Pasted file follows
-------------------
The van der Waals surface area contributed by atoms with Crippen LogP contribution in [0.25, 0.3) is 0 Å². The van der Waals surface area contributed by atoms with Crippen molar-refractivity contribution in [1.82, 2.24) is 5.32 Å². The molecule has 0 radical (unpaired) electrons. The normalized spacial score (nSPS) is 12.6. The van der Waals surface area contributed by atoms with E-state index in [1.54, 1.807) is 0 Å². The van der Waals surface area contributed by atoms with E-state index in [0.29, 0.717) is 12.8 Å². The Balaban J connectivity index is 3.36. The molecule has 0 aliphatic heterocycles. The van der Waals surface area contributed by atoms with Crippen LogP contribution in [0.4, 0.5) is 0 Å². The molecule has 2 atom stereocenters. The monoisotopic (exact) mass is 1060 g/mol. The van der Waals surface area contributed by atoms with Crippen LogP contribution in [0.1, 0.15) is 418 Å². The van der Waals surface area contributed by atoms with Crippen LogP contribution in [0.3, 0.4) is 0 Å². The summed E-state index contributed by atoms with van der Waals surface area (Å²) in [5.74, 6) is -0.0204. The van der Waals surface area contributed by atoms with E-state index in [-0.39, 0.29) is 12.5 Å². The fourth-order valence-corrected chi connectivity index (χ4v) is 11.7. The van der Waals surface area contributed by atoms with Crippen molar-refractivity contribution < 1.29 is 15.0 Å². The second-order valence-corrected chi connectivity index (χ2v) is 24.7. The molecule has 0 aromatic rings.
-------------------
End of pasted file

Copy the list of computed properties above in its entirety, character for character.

The van der Waals surface area contributed by atoms with Crippen LogP contribution in [0.25, 0.3) is 0 Å². The van der Waals surface area contributed by atoms with Crippen molar-refractivity contribution in [1.82, 2.24) is 5.32 Å². The molecule has 0 radical (unpaired) electrons. The normalized spacial score (nSPS) is 12.6. The van der Waals surface area contributed by atoms with E-state index in [1.54, 1.807) is 0 Å². The van der Waals surface area contributed by atoms with E-state index in [0.29, 0.717) is 12.8 Å². The Balaban J connectivity index is 3.36. The molecule has 0 aliphatic heterocycles. The van der Waals surface area contributed by atoms with Crippen LogP contribution in [0.4, 0.5) is 0 Å². The molecule has 2 atom stereocenters. The monoisotopic (exact) mass is 1060 g/mol. The van der Waals surface area contributed by atoms with Crippen LogP contribution in [0.1, 0.15) is 418 Å². The van der Waals surface area contributed by atoms with Crippen LogP contribution in [0.3, 0.4) is 0 Å². The summed E-state index contributed by atoms with van der Waals surface area (Å²) in [5.74, 6) is -0.0204. The van der Waals surface area contributed by atoms with E-state index in [-0.39, 0.29) is 12.5 Å². The fourth-order valence-corrected chi connectivity index (χ4v) is 11.7. The van der Waals surface area contributed by atoms with Crippen molar-refractivity contribution < 1.29 is 15.0 Å². The second-order valence-corrected chi connectivity index (χ2v) is 24.7. The molecule has 0 aromatic rings.